What is the X in X-mas?
"to bite gently," c.1500, perhaps from Low German nibbeln "to nibble, gnaw," related to Middle Low German nibbelen, Middle Dutch knibbelen "to gnaw," source of Dutch knibbelen "to cavail, squabble." Related: Nibbled; nibbling.
1650s, "act of nibbling," from nibble (v.). As "a small bite," from 1838.
/nib'l/ (US "nybble", by analogy with "bite" -> "byte") Half a byte. Since a byte is nearly always eight bits, a nibble is nearly always four bits (and can therefore be represented by one hex digit).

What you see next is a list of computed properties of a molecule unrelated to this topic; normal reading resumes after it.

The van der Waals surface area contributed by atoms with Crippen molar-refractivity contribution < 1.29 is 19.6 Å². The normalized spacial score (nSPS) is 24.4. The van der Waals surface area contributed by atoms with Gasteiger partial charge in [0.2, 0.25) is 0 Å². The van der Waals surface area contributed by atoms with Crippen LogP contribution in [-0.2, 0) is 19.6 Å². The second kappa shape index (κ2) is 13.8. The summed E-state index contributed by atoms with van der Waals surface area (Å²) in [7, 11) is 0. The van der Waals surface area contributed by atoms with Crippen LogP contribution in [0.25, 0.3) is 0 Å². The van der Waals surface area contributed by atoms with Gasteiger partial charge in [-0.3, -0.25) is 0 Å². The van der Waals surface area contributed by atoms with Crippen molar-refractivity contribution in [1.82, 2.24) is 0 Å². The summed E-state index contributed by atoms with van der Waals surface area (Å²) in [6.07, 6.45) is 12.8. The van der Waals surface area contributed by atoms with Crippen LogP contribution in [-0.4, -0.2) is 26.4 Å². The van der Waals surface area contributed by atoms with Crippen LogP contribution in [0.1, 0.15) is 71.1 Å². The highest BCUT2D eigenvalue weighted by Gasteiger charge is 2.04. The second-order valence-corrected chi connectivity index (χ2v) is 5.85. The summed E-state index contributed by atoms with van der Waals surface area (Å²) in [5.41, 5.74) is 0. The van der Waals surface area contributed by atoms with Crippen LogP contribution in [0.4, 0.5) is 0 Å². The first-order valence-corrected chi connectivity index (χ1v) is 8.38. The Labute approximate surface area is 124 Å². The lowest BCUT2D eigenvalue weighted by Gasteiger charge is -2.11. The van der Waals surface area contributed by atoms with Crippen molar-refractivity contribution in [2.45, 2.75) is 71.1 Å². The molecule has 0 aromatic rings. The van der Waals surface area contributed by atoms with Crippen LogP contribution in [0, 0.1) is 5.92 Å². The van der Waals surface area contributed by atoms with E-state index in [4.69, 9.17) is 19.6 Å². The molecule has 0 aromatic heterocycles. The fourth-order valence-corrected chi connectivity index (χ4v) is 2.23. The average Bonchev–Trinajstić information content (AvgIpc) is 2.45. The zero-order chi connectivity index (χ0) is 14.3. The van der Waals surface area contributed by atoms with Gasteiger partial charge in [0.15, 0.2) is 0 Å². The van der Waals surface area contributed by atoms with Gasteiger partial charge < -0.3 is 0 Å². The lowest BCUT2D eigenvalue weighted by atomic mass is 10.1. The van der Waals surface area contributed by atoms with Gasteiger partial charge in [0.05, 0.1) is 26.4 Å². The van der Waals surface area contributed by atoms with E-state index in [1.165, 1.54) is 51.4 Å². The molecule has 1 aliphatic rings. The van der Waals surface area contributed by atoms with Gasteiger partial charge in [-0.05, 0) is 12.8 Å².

Other size nibbles have existed, for example the BBC Microcomputer disk file system used eleven bit sector numbers which were described as one byte (eight bits) and a nibble (three bits).
Compare crumb, tayste, dynner; see also bit, nickle, deckle.
The spelling "nybble" is uncommon in Commonwealth Hackish as British orthography suggests the pronunciation /ni:'bl/.